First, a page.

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The Liberation of Paris

On 19 August 1944 the population of Paris rose up against its German occupiers. Six days later and with the help of American and French forces, the city was liberated, bringing an end to a four-year occupation.

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After the Allied forces broke out of Normandy in August 1944 they headed north in pursuit of the retreating German army. On 19 August the Parisians started a revolt to rid the city of its German occupiers. The Allies quickly send French and American forces to liberate the city. The first units reached Paris on 24 August and one day later the German troops in Paris capitulated.

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Highlighted story: The Liberation of Paris

The liberation of Paris didn’t have Allied priority, but an uprising of the population against the Germans on 19 August made it necessary. Thus the 2nd French Armoured Division was send to Paris and entered the town on 24 August. On 26 August a huge triumphal parade was held on the Champs-Élysées.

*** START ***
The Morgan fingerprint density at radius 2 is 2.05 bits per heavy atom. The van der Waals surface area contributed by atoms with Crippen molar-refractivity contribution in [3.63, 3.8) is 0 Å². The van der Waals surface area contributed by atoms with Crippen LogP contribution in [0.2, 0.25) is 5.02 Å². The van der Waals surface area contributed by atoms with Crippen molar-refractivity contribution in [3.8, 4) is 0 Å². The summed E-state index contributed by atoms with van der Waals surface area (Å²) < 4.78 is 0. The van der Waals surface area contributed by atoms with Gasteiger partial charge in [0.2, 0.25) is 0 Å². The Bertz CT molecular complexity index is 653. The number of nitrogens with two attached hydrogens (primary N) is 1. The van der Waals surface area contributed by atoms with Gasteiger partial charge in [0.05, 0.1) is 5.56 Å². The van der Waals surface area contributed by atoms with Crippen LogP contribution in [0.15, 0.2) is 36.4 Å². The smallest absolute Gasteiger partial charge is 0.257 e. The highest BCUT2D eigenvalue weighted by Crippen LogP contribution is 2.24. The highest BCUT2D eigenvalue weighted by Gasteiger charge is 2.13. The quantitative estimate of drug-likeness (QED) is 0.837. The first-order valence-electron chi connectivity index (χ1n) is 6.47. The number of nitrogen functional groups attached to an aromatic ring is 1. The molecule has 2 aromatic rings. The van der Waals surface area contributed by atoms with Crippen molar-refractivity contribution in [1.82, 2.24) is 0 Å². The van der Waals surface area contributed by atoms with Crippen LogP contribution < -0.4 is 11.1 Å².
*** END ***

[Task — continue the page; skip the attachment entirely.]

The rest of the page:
Back to freedom and sovereignty
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The Liberation of Paris
Parade on the Champs-Élysées, 26 August 1944.

After defeating the German forces in Normandy, Allied armies rushed through France, trying to catch up retreating German troops. The liberation of Paris didn’t have priority, also because the risk of damaging the town. On 19 August 1944 however, the French resistance caused an uprising in Paris against the Germans. The German commander of Paris, Lieutenant-General Choltitz, was ordered to crush the insurrection and to destroy the city, as the Germans did in Warsaw.

To prevent this disaster, Charles de Gaulle insisted to interfere. Allied Command sent in Major-General Leclerc’s 2nd French Armored Division, supported by the U.S. 4th Infantry Division of Major-General Barton. A first group managed to infiltrate into the heart of Paris on the evening of 24 August.

On 25 August, the French and American forces were warmly welcomed by the Parisians. Choltitz and his staff were captured at the Meurice Hotel. The capitulation was signed at the Police Department on the Île de la Cité. After that, Choltitz was taken to the Montparnasse train station from where he ordered his troops to surrender. The next day, cheered by countless people, de Gaulle led the triumphal parade on the Champs-Élysées. France regained its national unity and sovereignty.

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